by The Editor
SERIES: The Thing About is a weekly Business Day column designed to discuss democratic ideas, ideals, values and principles from a liberal perspective. In this column, a look at the idea of offence – something so often evoked by the insecure and hyper-sensitive to try and suppress those views and opinions with which they disagree; usually, ironically, in the name of tolerance.
By: Gareth van Onselen
27 February 2012
Like the wind, offence can be felt as no more than a gentle breeze or as the full force of a whistling, biting blizzard; and, depending on how tightly wrapped one is against it, it can cut to the bone or merely brush the face.
For those that dare not walk outside, victims of some elemental fear, who have safeguarded themselves against any potential discomfort, whether breeze or blizzard matters not: it is the very nature of the world itself that elicits in them some dread panic; and they are the poorer for it, for the wind continues to blow despite them.
Any critical comment is inevitably offensive on some level to someone holding an opposing view. The more intense the criticism, the more likely offensive it is perceived to be, especially by the hypersensitive and insecure. Often their unthinking response is to conflate criticism with intolerance and their first reaction, ironically, to suppress it. But that is true intolerance: to suppress that with which you disagree.
Unable to draw this distinction, ‘tolerance’ is used as an excuse to impose their view. And for that they should be ashamed; few things are more disingenuous than evoking freedom only to enforce conformity.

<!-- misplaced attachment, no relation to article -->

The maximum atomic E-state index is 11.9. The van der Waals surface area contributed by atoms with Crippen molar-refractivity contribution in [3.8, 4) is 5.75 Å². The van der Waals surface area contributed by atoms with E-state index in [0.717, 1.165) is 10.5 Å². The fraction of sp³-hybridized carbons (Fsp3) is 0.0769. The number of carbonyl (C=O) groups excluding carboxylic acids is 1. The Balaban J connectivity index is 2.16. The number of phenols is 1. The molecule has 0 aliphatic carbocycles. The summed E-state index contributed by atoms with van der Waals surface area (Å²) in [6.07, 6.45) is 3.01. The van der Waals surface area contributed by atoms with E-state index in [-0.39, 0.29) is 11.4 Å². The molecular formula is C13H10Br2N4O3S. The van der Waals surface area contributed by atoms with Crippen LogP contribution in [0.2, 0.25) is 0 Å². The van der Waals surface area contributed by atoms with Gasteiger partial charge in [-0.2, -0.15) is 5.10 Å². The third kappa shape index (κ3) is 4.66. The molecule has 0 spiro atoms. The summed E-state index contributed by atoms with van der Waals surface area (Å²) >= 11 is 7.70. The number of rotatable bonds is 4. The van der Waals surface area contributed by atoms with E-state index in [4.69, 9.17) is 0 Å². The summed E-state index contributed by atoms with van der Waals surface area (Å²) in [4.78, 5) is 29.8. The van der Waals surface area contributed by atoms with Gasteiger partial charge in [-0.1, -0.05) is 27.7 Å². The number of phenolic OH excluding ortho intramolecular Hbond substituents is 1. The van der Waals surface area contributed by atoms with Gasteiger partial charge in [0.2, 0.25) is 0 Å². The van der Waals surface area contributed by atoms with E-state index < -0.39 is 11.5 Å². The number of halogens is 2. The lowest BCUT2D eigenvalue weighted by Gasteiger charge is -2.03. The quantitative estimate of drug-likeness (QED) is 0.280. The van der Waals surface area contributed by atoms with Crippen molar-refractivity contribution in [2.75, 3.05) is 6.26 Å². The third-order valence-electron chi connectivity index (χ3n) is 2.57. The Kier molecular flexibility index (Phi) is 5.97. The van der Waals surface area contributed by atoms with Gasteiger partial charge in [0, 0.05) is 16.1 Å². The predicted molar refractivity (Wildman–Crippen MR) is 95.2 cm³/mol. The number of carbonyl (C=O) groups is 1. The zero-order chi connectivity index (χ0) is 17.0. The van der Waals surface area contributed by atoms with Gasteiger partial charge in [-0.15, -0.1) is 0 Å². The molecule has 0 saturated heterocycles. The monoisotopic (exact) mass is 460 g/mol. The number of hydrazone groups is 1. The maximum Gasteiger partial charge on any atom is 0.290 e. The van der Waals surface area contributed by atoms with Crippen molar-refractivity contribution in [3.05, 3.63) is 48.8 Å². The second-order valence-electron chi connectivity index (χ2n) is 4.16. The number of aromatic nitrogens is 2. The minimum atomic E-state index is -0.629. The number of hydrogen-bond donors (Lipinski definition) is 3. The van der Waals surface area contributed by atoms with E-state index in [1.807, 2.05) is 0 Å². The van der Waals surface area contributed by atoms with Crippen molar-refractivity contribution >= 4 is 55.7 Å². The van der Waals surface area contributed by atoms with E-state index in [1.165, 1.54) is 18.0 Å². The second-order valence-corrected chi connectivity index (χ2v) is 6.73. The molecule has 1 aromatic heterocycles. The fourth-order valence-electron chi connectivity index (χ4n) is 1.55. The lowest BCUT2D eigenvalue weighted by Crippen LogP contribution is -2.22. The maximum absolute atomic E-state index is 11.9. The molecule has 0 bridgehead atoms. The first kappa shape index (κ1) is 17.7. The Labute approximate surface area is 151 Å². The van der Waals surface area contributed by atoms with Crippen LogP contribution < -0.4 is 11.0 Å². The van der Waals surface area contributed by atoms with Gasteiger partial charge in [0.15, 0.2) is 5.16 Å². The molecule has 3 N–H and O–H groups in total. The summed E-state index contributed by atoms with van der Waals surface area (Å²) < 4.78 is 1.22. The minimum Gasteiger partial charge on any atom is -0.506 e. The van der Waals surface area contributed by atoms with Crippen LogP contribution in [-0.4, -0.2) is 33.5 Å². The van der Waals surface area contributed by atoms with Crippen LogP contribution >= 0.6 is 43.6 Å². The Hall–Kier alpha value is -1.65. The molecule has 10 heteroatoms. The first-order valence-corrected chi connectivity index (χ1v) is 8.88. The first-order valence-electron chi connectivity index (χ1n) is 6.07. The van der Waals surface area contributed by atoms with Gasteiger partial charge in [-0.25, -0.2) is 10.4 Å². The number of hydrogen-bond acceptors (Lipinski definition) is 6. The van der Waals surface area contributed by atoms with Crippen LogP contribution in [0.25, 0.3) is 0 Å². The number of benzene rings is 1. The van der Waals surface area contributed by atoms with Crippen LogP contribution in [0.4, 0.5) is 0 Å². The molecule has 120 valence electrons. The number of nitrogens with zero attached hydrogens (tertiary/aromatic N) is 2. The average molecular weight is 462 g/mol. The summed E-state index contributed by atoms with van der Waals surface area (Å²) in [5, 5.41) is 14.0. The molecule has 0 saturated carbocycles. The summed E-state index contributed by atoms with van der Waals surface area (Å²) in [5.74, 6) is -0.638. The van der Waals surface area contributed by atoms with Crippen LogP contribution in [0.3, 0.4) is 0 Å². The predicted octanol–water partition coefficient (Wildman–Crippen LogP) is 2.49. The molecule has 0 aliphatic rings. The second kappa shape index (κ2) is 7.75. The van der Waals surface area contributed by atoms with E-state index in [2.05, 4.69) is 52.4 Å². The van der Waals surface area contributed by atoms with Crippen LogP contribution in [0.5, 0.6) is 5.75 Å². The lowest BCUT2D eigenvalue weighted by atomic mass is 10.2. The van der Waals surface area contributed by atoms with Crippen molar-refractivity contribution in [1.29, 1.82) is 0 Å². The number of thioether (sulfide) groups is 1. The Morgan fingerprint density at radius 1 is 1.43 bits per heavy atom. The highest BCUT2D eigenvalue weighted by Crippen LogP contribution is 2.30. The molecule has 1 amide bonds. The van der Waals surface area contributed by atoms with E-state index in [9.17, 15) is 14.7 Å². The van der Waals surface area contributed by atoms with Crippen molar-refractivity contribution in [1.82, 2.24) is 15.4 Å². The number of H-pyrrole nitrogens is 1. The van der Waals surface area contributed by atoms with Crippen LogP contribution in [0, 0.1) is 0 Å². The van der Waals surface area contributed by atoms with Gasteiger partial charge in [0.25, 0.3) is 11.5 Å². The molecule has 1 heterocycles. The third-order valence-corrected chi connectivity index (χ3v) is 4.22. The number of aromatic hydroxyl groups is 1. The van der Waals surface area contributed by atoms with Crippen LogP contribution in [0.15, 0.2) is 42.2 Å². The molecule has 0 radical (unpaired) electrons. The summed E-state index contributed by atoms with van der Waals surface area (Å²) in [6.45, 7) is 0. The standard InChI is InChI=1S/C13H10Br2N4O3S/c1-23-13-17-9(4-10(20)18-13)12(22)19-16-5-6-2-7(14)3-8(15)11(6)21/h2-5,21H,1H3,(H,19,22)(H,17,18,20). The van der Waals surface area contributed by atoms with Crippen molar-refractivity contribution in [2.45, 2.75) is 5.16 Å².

One should indulge nonsense, they imply – a far more preferable state of affairs than the pursuit of truth and the messy, emotional fallout that some rational conclusion might necessitate.
Argument becomes an obstacle to cordial relations and thusly is avoided. Relationships become the purpose behind any interaction and therefore pandered to. And principle becomes a possible gateway to conflict and duly locked away.
Their hyper-sensibilities mean they are the first to hurt and their screams, in turn, the loudest. ‘I am offended!’ you can hear them cry. How weak and feeble their constitution must be, that mere disagreement render them a paralysed victim. How much they must hate the wind.
It’s a kind of denial, an unwillingness to confront their own discomfort; and offence, used in this way, no more than emotional bullying.
There is nothing wrong with being offended, it means you believe in and are passionate about something. But the minute it is used to suppress another view, it is no longer offence, rather the autocratic behaviour of the intolerant.
Gareth van Onselen writes in his personal capacity. He is employed by the DA as a Director of Political Analysis and Development. An abbreviated version of this column first appeared in the Business Day.
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